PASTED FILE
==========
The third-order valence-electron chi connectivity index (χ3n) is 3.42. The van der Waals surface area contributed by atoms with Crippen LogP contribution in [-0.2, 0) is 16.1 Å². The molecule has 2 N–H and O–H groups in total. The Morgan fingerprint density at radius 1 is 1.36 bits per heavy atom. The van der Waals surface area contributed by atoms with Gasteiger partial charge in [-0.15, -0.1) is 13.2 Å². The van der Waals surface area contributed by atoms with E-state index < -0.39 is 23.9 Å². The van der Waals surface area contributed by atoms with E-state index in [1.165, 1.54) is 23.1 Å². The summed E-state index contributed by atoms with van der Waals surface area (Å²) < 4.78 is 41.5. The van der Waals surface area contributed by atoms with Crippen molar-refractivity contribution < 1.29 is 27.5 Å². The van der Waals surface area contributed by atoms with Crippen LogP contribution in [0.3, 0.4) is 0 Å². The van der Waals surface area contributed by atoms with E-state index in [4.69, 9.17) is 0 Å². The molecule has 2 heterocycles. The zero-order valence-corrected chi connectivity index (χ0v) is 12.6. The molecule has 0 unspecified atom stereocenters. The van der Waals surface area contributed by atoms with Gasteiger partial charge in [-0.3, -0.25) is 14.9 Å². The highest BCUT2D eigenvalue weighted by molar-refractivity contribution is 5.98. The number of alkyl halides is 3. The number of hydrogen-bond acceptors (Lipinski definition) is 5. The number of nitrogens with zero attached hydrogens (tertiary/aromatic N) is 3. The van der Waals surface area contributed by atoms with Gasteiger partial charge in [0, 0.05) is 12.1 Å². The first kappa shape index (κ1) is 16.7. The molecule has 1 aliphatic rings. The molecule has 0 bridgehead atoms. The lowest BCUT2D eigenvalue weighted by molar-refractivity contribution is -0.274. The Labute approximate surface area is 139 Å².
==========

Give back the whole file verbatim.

The third-order valence-electron chi connectivity index (χ3n) is 3.42. The van der Waals surface area contributed by atoms with Crippen LogP contribution in [-0.2, 0) is 16.1 Å². The molecule has 2 N–H and O–H groups in total. The Morgan fingerprint density at radius 1 is 1.36 bits per heavy atom. The van der Waals surface area contributed by atoms with Gasteiger partial charge in [-0.15, -0.1) is 13.2 Å². The van der Waals surface area contributed by atoms with E-state index < -0.39 is 23.9 Å². The van der Waals surface area contributed by atoms with E-state index in [1.165, 1.54) is 23.1 Å². The summed E-state index contributed by atoms with van der Waals surface area (Å²) < 4.78 is 41.5. The van der Waals surface area contributed by atoms with Crippen molar-refractivity contribution < 1.29 is 27.5 Å². The van der Waals surface area contributed by atoms with Crippen LogP contribution in [0.3, 0.4) is 0 Å². The van der Waals surface area contributed by atoms with E-state index in [4.69, 9.17) is 0 Å². The molecule has 2 heterocycles. The zero-order valence-corrected chi connectivity index (χ0v) is 12.6. The molecule has 0 unspecified atom stereocenters. The van der Waals surface area contributed by atoms with Gasteiger partial charge in [-0.3, -0.25) is 14.9 Å². The highest BCUT2D eigenvalue weighted by molar-refractivity contribution is 5.98. The number of alkyl halides is 3. The number of hydrogen-bond acceptors (Lipinski definition) is 5. The number of nitrogens with zero attached hydrogens (tertiary/aromatic N) is 3. The van der Waals surface area contributed by atoms with Gasteiger partial charge in [0, 0.05) is 12.1 Å². The first kappa shape index (κ1) is 16.7. The molecule has 1 aliphatic rings. The molecule has 0 bridgehead atoms. The lowest BCUT2D eigenvalue weighted by molar-refractivity contribution is -0.274. The Labute approximate surface area is 139 Å².